Fri Jul 03, 2020

I sat in a meeting with quite a few indie labels. It was a crash course on a new play listing tool. Of course, some of the labels started to ask questions about how you pitch to playlists around the world. Because Sweden was not big enough. Also, they complained that it was very hard to get any results.

The labels that really did this, I actually usually receive their press releases since I also work with media and radio. I can easily say that all of their press releases are not in the standard to be brought outside Sweden. They don't contain the right info or the right assets. Of course, they don't get any attention to sending a shitty press release around the world. It doesn't really make any sense. Reality struck me  that they don't have any success in Sweden but they are still blaming the Swedish press and radio for not covering their music and releases. Going abroad will not make it any easier!

That is not what is actually failing. It's the number one fail that 99.9% of the artist do wrong. If you would like to have a chance to be successful you need this!

A good song!

Yup, here is the truth. 99.9% of the music that comes in is shit. No, it's not that I'm snobbish or anything like that. Things that I would call decent in my A&R job is at this level fantastic. These songs should never have been given out. Given out is, okay, never promoted actually. When you promote a song you are up against the best of the best. Your song has to be as good as U2 songs. It has to be as hit worthy as Taylor Swift or Ed Sheeran. And compared with both Beatles and Queen. 99.9% is not up to par.

This is the bottom line;  your song has to be good. Unfortunately, today's artists are testing music straight out. It's like the inventor of the bulletproof vest, just put it on themselves and tried the first test with bullets with themselves in the vest. You see before the artists tested the songs first on the audience. They cut parts, checked how they reacted, and so on. That gave them the blueprint to go to the studio and record something that was already tested. Then they took that out and promoted it.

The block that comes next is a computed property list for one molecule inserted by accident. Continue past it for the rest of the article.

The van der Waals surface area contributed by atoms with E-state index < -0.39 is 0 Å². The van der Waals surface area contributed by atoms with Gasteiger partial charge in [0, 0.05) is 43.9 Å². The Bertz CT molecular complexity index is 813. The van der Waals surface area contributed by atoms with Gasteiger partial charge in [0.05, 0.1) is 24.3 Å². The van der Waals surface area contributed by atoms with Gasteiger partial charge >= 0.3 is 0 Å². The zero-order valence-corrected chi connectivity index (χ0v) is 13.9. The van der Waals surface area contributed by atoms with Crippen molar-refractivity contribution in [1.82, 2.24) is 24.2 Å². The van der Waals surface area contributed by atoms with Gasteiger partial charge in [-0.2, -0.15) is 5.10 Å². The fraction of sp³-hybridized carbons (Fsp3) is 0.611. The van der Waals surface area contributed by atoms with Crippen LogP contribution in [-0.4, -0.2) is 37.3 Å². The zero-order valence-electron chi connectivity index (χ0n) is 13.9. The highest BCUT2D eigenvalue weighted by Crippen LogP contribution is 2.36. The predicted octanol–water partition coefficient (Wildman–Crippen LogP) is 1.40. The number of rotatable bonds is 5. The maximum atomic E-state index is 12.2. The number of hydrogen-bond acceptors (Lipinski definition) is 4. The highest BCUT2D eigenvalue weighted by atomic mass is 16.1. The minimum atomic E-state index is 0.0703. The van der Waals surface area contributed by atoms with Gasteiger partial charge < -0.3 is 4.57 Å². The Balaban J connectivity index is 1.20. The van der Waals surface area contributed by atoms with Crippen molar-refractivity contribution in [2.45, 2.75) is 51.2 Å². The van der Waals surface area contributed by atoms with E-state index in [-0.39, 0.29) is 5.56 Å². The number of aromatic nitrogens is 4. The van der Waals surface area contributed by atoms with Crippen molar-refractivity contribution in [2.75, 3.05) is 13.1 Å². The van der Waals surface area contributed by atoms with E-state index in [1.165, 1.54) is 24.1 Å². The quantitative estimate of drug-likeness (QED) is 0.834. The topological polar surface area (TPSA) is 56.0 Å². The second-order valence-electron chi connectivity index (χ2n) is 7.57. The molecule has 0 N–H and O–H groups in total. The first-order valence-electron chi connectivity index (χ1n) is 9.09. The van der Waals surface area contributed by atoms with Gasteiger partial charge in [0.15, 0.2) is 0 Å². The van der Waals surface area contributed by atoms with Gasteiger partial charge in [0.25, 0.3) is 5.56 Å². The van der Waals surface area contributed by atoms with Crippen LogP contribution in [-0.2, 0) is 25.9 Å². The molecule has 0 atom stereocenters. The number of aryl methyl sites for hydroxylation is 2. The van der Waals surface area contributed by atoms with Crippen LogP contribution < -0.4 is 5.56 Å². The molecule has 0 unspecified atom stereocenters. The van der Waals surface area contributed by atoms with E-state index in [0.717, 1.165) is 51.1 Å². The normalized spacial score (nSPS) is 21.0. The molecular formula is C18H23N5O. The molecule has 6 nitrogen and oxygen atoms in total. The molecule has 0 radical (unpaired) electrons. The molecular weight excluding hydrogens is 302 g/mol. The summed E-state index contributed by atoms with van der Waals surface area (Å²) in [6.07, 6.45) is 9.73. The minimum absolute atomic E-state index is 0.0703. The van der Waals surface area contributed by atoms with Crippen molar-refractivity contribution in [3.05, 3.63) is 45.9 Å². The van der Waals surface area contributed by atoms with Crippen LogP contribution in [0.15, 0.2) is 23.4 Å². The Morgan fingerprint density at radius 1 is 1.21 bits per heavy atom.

Today it seems you go out and party, come home write a song while drunk, record it while drunk, and then the week after give it out on Spotify and then promote it.

If that was a terrible song it would be ok. A song has to be great or really bad. Everything that is just ok is the worst thing. It has not place in this enormous brown wave of shit that is poured over us. The songs that come to my desk here are 95% just ok. You can listen to them but lose interest in 25 seconds. In today's attention world you need to be able to keep the audience for at least two minutes. And that is hard.

Problem is that the artists today have a hard time to take any criticism. When you do it live and they start to throw tomatoes you can just stand there calling for your mother to come and help you. Today's artists are mainly after that the intakes on radio and press should just answer that they love the song. They don't even understand that the worst we can say is that the song is ok.

So to have a chance to be successful you need a good song. Yes, you need to rewrite, you need to write with others, and in some cases, you might not be good enough, then you buy the songs from the people that are experts on songwriting. Trying to break with a crappy song has never worked.

And don't go to the people I mentioned, in the beginning, the reason why these small labels are giving out such crappy stuff is that they usually are failed artists and can't really see a good song if it painted itself purple and jumped on their desk screaming "a good song is here". They still think they are misunderstood. In reality, they really don't have the ear to hear a good song. That you need training for. So don't go to your closest friends and mom and dad to ask if the song is good. Go to someone you suspect would hate your music. That day that person likes the song you have it.

Contact Peter@: (personal email) (Station Manager)

Discover Sensation

Editor’s Note: Peter Åstedt has been working in the music industry for over 30 years. He has started record labels, distribution systems, and publishing companies. Peter also runs several major showcase festivals and is an advisor for INES and co-founder of MusicHelp/Discover Sensation. He has worked with the Top Ten most streamed songs and had music on both the Olympics and Super Bowl. Peter has currently taken up the seat of Station Manager of Cashbox Radio, working with MD, PD and station owner, Sandy Graham.